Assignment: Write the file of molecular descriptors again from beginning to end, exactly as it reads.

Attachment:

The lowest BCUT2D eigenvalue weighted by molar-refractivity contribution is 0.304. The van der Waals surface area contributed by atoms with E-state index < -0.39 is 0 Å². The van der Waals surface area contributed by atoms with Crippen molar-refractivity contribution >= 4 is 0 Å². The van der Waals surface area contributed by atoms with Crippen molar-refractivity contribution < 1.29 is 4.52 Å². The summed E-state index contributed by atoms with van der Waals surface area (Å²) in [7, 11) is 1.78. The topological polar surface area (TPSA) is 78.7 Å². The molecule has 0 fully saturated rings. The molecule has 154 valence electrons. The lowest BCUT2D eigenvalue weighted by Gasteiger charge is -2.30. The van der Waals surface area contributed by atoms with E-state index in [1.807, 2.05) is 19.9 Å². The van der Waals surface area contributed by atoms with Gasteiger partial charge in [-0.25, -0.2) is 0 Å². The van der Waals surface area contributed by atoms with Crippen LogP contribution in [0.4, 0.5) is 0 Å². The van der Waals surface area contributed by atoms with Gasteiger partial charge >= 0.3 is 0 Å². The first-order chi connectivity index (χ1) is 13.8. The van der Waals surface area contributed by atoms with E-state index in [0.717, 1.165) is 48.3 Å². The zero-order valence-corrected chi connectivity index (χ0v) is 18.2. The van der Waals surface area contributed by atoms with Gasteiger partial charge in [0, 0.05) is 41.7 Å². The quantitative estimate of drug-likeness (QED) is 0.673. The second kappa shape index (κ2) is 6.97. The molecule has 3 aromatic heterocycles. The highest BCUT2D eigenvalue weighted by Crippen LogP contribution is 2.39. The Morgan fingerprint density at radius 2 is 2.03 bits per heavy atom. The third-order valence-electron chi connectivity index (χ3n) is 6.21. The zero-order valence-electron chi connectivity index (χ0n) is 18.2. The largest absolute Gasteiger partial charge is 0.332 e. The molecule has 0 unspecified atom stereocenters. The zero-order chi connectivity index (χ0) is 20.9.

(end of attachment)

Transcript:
The lowest BCUT2D eigenvalue weighted by molar-refractivity contribution is 0.304. The van der Waals surface area contributed by atoms with E-state index < -0.39 is 0 Å². The van der Waals surface area contributed by atoms with Crippen molar-refractivity contribution >= 4 is 0 Å². The van der Waals surface area contributed by atoms with Crippen molar-refractivity contribution < 1.29 is 4.52 Å². The summed E-state index contributed by atoms with van der Waals surface area (Å²) in [7, 11) is 1.78. The topological polar surface area (TPSA) is 78.7 Å². The molecule has 0 fully saturated rings. The molecule has 154 valence electrons. The lowest BCUT2D eigenvalue weighted by Gasteiger charge is -2.30. The van der Waals surface area contributed by atoms with E-state index in [1.807, 2.05) is 19.9 Å². The van der Waals surface area contributed by atoms with Gasteiger partial charge in [-0.25, -0.2) is 0 Å². The van der Waals surface area contributed by atoms with Crippen LogP contribution in [0.4, 0.5) is 0 Å². The van der Waals surface area contributed by atoms with Gasteiger partial charge >= 0.3 is 0 Å². The first-order chi connectivity index (χ1) is 13.8. The van der Waals surface area contributed by atoms with E-state index in [0.717, 1.165) is 48.3 Å². The zero-order valence-corrected chi connectivity index (χ0v) is 18.2. The van der Waals surface area contributed by atoms with Gasteiger partial charge in [0, 0.05) is 41.7 Å². The quantitative estimate of drug-likeness (QED) is 0.673. The second kappa shape index (κ2) is 6.97. The molecule has 3 aromatic heterocycles. The highest BCUT2D eigenvalue weighted by Crippen LogP contribution is 2.39. The Morgan fingerprint density at radius 2 is 2.03 bits per heavy atom. The third-order valence-electron chi connectivity index (χ3n) is 6.21. The zero-order valence-electron chi connectivity index (χ0n) is 18.2. The largest absolute Gasteiger partial charge is 0.332 e. The molecule has 0 unspecified atom stereocenters. The zero-order chi connectivity index (χ0) is 20.9.